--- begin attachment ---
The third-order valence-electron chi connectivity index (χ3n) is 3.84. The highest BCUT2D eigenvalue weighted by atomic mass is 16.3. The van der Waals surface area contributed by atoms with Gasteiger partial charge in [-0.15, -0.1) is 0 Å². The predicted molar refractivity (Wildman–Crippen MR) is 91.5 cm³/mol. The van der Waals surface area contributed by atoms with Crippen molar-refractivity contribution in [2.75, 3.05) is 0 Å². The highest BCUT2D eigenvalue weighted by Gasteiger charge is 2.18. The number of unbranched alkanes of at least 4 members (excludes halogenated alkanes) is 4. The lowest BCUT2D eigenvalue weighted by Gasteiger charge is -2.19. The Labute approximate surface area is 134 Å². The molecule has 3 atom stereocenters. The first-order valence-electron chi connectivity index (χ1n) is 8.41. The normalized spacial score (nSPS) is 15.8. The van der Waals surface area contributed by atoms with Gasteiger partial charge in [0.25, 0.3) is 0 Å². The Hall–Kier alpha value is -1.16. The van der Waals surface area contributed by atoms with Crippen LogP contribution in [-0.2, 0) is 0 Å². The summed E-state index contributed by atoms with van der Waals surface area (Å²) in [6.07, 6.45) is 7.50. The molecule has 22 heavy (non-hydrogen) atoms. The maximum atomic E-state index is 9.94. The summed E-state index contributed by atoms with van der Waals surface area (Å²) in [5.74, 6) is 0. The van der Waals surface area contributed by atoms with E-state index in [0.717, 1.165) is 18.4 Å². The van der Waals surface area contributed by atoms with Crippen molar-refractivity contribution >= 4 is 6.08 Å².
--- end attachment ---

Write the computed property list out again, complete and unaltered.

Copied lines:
The third-order valence-electron chi connectivity index (χ3n) is 3.84. The highest BCUT2D eigenvalue weighted by atomic mass is 16.3. The van der Waals surface area contributed by atoms with Gasteiger partial charge in [-0.15, -0.1) is 0 Å². The predicted molar refractivity (Wildman–Crippen MR) is 91.5 cm³/mol. The van der Waals surface area contributed by atoms with Crippen molar-refractivity contribution in [2.75, 3.05) is 0 Å². The highest BCUT2D eigenvalue weighted by Gasteiger charge is 2.18. The number of unbranched alkanes of at least 4 members (excludes halogenated alkanes) is 4. The lowest BCUT2D eigenvalue weighted by Gasteiger charge is -2.19. The Labute approximate surface area is 134 Å². The molecule has 3 atom stereocenters. The first-order valence-electron chi connectivity index (χ1n) is 8.41. The normalized spacial score (nSPS) is 15.8. The van der Waals surface area contributed by atoms with Gasteiger partial charge in [0.25, 0.3) is 0 Å². The Hall–Kier alpha value is -1.16. The van der Waals surface area contributed by atoms with Crippen LogP contribution in [-0.2, 0) is 0 Å². The summed E-state index contributed by atoms with van der Waals surface area (Å²) in [6.07, 6.45) is 7.50. The molecule has 22 heavy (non-hydrogen) atoms. The maximum atomic E-state index is 9.94. The summed E-state index contributed by atoms with van der Waals surface area (Å²) in [5.74, 6) is 0. The van der Waals surface area contributed by atoms with E-state index in [0.717, 1.165) is 18.4 Å². The van der Waals surface area contributed by atoms with Crippen molar-refractivity contribution >= 4 is 6.08 Å².